“Why don’t you pay yourself a salary?” I asked. “This business cannot afford to pay me a salary!” was the response I received from this client. Interestingly I have this response from many MSMEs. From analyzing his accounts, he could actually afford a salary because his average drawings were Ugx1.5M a month.

This client had engaged me to set up the accounting structure for him to help him track his finances because he needed to know where all the money he was making was disappearing to. After installing QuickBooks and setting up the account codes, I guided the Book keeper on how to do the data entry. When it came to the Cashbook and Petty cash book, all the monies that went out of the business had to be posted into the respective financial accounts.

This process revealed that the business owner was frequently but haphazardly getting money from his business for his family running and personal upkeep. As individual transactions (e.g. Ugx20k or Ugx50k) they looked little but when aggregated the sums were sizable comparative to the size of the business. Now in Accounting, all the monies that a business owner gets out of the business for personal use which is not a salary are ideally categorized as drawings.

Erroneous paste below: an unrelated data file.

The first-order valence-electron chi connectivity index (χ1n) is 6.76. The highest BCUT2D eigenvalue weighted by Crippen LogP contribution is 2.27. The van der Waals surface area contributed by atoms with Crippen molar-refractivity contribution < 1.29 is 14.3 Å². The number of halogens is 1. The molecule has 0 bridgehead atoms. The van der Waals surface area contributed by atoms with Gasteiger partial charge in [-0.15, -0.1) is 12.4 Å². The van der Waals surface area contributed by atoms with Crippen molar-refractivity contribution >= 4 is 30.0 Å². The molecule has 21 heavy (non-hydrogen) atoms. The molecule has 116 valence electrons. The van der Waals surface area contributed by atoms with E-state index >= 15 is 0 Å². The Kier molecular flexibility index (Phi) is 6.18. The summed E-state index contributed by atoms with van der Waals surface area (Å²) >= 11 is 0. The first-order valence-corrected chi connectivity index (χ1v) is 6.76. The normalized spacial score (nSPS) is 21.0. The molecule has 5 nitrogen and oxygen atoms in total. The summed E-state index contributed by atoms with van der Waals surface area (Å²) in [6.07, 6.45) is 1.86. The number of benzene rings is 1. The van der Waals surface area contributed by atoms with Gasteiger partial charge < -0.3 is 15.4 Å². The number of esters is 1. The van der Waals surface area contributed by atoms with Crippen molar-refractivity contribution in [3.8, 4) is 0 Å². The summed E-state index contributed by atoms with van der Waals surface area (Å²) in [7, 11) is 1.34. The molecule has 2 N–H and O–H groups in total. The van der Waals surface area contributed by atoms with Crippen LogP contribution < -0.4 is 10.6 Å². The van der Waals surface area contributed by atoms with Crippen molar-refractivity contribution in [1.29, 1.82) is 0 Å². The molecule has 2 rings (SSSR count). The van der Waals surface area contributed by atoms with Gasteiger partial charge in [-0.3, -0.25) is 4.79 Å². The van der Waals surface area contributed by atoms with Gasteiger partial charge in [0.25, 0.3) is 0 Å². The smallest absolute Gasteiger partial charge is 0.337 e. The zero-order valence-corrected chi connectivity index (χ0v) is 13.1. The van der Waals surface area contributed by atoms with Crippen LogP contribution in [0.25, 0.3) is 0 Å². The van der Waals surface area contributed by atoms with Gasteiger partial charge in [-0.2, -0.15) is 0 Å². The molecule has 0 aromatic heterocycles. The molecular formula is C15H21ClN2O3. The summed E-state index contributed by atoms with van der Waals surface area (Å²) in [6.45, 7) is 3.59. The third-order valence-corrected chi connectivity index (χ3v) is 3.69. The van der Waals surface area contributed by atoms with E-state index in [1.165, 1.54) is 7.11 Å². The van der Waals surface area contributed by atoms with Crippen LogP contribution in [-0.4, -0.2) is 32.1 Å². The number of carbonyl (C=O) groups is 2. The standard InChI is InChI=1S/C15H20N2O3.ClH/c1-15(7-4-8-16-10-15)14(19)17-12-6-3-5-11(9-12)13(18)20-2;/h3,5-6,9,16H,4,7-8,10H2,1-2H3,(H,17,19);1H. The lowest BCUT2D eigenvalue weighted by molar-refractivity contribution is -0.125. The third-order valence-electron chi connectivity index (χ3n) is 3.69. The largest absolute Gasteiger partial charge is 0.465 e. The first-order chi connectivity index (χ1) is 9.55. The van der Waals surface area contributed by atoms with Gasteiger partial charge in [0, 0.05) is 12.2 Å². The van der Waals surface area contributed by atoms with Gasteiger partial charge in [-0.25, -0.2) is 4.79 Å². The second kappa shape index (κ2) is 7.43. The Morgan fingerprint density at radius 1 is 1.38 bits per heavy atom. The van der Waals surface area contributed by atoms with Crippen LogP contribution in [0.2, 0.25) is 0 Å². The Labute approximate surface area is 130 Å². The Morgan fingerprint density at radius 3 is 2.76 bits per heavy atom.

Drawings go to reduce the owner’s capital or equity in the business balance sheet (statement of financial position). Whereas salary would be a business expense and would be reflected in the profit and loss or income statement (statement of comprehensive income). The latter will reduce the business profits, which is not only a tax advantage, but is also very useful information on the true cost of running the operations. The 3rd hidden expense in this series is business owner’s or director’s drawings.

The question a business owner should ask: If you were not playing the role you are playing in your business at the moment, how much would you remunerate someone to do it for? If this cost of doing business is not reflected in your accounts, it means that the profits or loss declared for that period are not true.